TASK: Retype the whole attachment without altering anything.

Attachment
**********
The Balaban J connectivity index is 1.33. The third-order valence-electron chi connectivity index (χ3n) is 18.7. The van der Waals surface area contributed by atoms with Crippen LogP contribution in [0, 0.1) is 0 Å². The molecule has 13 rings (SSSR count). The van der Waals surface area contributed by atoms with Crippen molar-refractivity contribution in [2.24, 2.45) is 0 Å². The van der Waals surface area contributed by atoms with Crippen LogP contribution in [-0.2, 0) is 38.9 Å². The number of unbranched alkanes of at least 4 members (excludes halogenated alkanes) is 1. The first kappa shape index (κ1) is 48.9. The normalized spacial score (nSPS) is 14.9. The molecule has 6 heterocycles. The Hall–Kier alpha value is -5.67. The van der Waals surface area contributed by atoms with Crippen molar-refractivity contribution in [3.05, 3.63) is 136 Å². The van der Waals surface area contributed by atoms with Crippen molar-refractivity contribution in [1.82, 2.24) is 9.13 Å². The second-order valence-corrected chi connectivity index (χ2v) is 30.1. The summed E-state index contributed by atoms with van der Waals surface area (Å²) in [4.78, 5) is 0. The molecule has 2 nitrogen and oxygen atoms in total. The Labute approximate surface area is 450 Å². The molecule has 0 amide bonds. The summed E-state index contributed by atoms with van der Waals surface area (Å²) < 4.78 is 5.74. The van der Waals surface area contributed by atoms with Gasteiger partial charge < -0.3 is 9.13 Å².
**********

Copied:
The Balaban J connectivity index is 1.33. The third-order valence-electron chi connectivity index (χ3n) is 18.7. The van der Waals surface area contributed by atoms with Crippen LogP contribution in [0, 0.1) is 0 Å². The molecule has 13 rings (SSSR count). The van der Waals surface area contributed by atoms with Crippen molar-refractivity contribution in [2.24, 2.45) is 0 Å². The van der Waals surface area contributed by atoms with Crippen LogP contribution in [-0.2, 0) is 38.9 Å². The number of unbranched alkanes of at least 4 members (excludes halogenated alkanes) is 1. The first kappa shape index (κ1) is 48.9. The normalized spacial score (nSPS) is 14.9. The molecule has 6 heterocycles. The Hall–Kier alpha value is -5.67. The van der Waals surface area contributed by atoms with Crippen molar-refractivity contribution in [3.05, 3.63) is 136 Å². The van der Waals surface area contributed by atoms with Crippen molar-refractivity contribution in [1.82, 2.24) is 9.13 Å². The second-order valence-corrected chi connectivity index (χ2v) is 30.1. The summed E-state index contributed by atoms with van der Waals surface area (Å²) in [4.78, 5) is 0. The molecule has 2 nitrogen and oxygen atoms in total. The Labute approximate surface area is 450 Å². The molecule has 0 amide bonds. The summed E-state index contributed by atoms with van der Waals surface area (Å²) < 4.78 is 5.74. The van der Waals surface area contributed by atoms with Gasteiger partial charge < -0.3 is 9.13 Å².